Practice Networking Early and Often


As an introvert, networking can be a daunting activity. Through the years and after a lot of trial and error, I have grown more comfortable networking. Recently I decided networking, like yoga, is a practice. For instance, I find networking (or yoga) easier some days, in some settings, with some groups people than others. Sometimes everything goes right when networking (or when doing yoga) and things flow and it feels great. Sometimes every other introductory handshake (or yoga pose) feels awkward and it seems a bit off center. The more one practices any activity the more confident and better one gets. With continued and consistent practice the networking experience can improve and comfort level can increase.

Everyone can practice networking at any point in life or a career, but I especially encourage college students to “start practicing” early and to network often in the university setting. At universities, it is incredibly easy to meet new people. Opportunities to practice networking are around every corner, in every class, and on every bulletin board. College networking isn’t a blizzard of business cards; it is often just meeting new people for the sake of meeting new people.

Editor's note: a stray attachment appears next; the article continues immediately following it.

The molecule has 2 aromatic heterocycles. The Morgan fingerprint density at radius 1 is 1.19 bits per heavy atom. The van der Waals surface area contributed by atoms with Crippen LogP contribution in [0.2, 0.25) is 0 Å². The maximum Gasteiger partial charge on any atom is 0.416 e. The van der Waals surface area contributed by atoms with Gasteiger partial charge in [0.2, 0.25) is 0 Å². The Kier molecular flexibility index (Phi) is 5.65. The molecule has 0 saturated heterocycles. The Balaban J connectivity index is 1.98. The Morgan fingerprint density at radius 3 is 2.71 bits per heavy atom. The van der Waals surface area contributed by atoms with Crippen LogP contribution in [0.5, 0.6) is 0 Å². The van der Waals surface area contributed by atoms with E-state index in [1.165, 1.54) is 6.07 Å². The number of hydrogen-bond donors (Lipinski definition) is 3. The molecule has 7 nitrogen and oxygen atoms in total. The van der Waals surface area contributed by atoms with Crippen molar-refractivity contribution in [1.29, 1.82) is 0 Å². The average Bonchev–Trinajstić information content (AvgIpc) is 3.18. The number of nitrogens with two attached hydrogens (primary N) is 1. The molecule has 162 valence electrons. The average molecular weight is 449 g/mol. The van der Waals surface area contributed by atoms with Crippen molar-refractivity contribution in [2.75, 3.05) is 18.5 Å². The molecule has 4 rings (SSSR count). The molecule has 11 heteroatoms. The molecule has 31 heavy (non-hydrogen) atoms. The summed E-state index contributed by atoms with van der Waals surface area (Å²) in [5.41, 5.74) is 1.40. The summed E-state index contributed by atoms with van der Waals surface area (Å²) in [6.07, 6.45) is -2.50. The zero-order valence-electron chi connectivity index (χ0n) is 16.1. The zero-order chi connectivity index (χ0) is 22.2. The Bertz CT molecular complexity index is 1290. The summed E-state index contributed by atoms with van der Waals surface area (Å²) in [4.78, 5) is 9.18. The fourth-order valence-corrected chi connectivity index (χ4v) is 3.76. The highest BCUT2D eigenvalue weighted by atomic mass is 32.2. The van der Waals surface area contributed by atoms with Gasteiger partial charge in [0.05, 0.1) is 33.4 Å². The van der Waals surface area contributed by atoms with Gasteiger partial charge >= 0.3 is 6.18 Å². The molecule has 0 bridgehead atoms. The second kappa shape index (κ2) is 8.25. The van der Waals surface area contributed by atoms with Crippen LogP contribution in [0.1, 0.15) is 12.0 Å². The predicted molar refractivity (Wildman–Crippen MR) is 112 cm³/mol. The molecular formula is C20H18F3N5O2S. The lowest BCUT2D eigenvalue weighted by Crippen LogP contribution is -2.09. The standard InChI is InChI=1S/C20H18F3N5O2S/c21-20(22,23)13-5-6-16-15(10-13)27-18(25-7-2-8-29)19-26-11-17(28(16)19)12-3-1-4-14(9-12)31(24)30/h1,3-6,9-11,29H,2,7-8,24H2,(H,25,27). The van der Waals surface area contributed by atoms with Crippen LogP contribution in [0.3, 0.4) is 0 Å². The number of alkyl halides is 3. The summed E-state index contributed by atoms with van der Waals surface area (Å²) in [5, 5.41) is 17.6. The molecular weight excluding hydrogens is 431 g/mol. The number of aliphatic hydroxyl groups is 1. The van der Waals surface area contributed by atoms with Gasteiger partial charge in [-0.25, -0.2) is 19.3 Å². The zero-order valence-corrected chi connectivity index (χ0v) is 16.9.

Here are some of the things I did to network in college (and a few I wished I had done):

Change your dorm each school year and meet as many people as you can in your dorm.

Become a ambassador for your favorite club or volunteer organization. Representing your group at an orientation session or an activities fair will allow you to meet more people.

Don’t rely on email alone to communicate with your professor, advisor or dean. Make an office hours appointment and have a face to face conversation. Be open to conversation and constructive criticism.

Take a job in town. This will get you off campus (but still in your college town) and in front of a completely different group of people for a few hours. College towns are always abuzz with alumni activities, future internship prospects and future employment opportunities.

One last note on networking – social networking to be exact. When I was in college, the social networking beast was still in its gestation stage. Now, social networking is part of our daily lives. Social networking can be a wonderful concept if used wisely and positively. My advice on this subject to college students: pretend you already have your dream job and share on social sites accordingly. Share carefully on social networks; start establishing yourself as a new expert in your dream industry/field now AND avoid embarrassment later. Decide what to share and what NOT to share wisely.

How did you practice networking in the university setting?

How do you feel about your current networking practice?

Do you have a piece of advice about networking that you would like to share?

I’d love to hear your thoughts so feel free to comment!